In November 2020, you will recall, when Fox News was a mite reluctant to dub Trump the winner of an election he had lost, viewers fled the network in droves, to the point where ex–morning news goober Greg Kelly over on Newsmax was pulling better ratings than his time-slot counterpart on Fox. After working very hard to win those viewers back, in part by cutting ties with many of the network’s more reasonable personalities, Murdoch will not risk losing them again by rashly presuming they are as sick of Donald Trump as he is.
Even if Murdoch is willing to take that risk, though, it’s not at all clear that his most prominent employees are—or that he could make them parrot his exact opinions even if he wanted to. One of the effects of Fox News getting rid of many of its smartest, most sensible reporters, anchors, and analysts is that the network’s programming is now dominated by relatively dim people who seem to actually believe Fox’s partisan narratives—witness the evident on-air confusion, late on election night, about why “crime” was not itself enough of an issue to convince voters to go for every single Republican—and/or people who are so personally invested in those narratives that they will never let them go. Tucker Carlson without nativist, anti-woke Trumpism is just the has-been bowtied Crossfire guy. Sean Hannity without Trumpist conspiratorial rage is basically just the first half of “& Colmes.”
What this means is that while Fox News’ on-air personnel might not all be personally beholden to Trump, many of them are very much invested in the weird positions and policies for which the ex-president is still the most prominent and effective exponent. The network itself is too! I mean, Fox News bid farewell to Shep Smith, Chris Stirewalt, Chris Wallace, and numerous other actually credible people while putting Jeanine Pirro on The Five and giving Jesse Watters his own nightly primetime show. The network is sort of backed into a corner here! Yes, you’re going to see Fox News and other Murdoch properties boost Ron DeSantis in the weeks and months to come—but as long as the network is emotionally and intellectually tied to Trumpism, and as long as Trump himself is unwilling to cede the spotlight, then it will find it difficult if not impossible to wholly abandon the movement’s namesake.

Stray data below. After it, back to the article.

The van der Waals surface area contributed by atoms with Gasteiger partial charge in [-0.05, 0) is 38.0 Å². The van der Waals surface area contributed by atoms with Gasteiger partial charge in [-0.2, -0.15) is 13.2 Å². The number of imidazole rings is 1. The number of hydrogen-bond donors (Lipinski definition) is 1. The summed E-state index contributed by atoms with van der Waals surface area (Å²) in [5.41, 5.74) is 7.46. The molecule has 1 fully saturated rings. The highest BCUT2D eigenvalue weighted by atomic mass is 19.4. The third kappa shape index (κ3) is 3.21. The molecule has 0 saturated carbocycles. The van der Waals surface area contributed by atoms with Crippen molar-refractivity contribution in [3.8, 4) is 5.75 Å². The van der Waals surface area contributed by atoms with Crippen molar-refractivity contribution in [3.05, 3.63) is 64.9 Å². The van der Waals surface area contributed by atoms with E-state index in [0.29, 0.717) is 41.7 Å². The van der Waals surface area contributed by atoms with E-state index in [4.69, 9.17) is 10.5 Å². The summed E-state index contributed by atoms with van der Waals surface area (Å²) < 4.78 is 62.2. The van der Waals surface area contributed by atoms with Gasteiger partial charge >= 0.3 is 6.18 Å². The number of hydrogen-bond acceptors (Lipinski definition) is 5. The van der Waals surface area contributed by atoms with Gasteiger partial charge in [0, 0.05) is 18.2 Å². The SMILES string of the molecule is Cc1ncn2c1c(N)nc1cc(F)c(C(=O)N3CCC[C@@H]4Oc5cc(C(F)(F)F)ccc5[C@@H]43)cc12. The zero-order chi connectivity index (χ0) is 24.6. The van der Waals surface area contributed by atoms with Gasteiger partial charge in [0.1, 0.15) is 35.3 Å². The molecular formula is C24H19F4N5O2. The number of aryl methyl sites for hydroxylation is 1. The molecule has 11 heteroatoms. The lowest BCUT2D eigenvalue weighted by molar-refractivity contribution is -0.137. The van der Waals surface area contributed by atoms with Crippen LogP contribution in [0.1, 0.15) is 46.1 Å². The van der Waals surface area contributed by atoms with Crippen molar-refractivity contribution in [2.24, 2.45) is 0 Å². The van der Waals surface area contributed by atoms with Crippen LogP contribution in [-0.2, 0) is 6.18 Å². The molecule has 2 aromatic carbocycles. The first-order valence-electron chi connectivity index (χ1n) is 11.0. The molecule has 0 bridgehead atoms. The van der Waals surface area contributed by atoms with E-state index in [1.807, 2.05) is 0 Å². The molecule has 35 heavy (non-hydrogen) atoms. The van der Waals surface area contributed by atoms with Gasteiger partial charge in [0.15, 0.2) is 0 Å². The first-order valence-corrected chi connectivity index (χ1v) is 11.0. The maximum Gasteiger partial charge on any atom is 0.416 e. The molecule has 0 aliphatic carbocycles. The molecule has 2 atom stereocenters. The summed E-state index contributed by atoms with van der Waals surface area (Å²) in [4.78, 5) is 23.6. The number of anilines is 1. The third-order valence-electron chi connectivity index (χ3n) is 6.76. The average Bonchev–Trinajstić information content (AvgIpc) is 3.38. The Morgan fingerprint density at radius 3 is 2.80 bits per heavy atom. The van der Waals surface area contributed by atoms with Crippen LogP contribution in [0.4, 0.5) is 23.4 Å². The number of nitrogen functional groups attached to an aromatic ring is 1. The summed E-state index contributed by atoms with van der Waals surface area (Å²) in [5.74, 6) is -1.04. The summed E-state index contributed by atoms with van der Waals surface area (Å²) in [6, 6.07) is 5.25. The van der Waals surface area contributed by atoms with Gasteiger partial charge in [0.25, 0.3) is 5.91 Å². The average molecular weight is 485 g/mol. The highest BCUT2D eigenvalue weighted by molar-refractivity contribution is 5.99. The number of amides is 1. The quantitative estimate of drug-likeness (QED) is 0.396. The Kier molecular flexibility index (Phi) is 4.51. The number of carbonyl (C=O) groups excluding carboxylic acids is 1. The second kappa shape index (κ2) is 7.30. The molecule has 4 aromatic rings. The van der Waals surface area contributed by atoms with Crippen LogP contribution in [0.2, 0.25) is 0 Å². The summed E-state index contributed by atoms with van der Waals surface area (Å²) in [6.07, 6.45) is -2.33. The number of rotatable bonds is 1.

If the base abandons Trump of its own accord, Murdoch will eagerly follow. Until then, I predict that he and his outlets will soon stop licking their wounds over the election results and lean back into pressing the same old crime, immigration, and culture-war buttons in order to galvanize turnout for the Georgia Senate runoff. Anyway, it’s unclear if even Rupert Murdoch himself has enough juice to tell Fox’s most prominent opinion hosts what to say or whom to support, and it’s unclear whether they would listen to him if he tried—which I’m not sure he has—and it’s unclear whether their audiences would even listen to them if they tried. In his monologue on Wednesday night’s Tucker Carlson Tonight, Carlson acknowledged the midterms were embarrassing for Republicans—but he also said that the reasons for the red fizzle were “a lot more complicated than [just] Trump.” Well, yes, but also, that is not the sort of thing you would expect to hear from someone who had been instructed to throw Trump to the wolves. That’s the sort of thing you’d expect to hear from politically astute cynics who know that Donald Trump is the wolf—even now.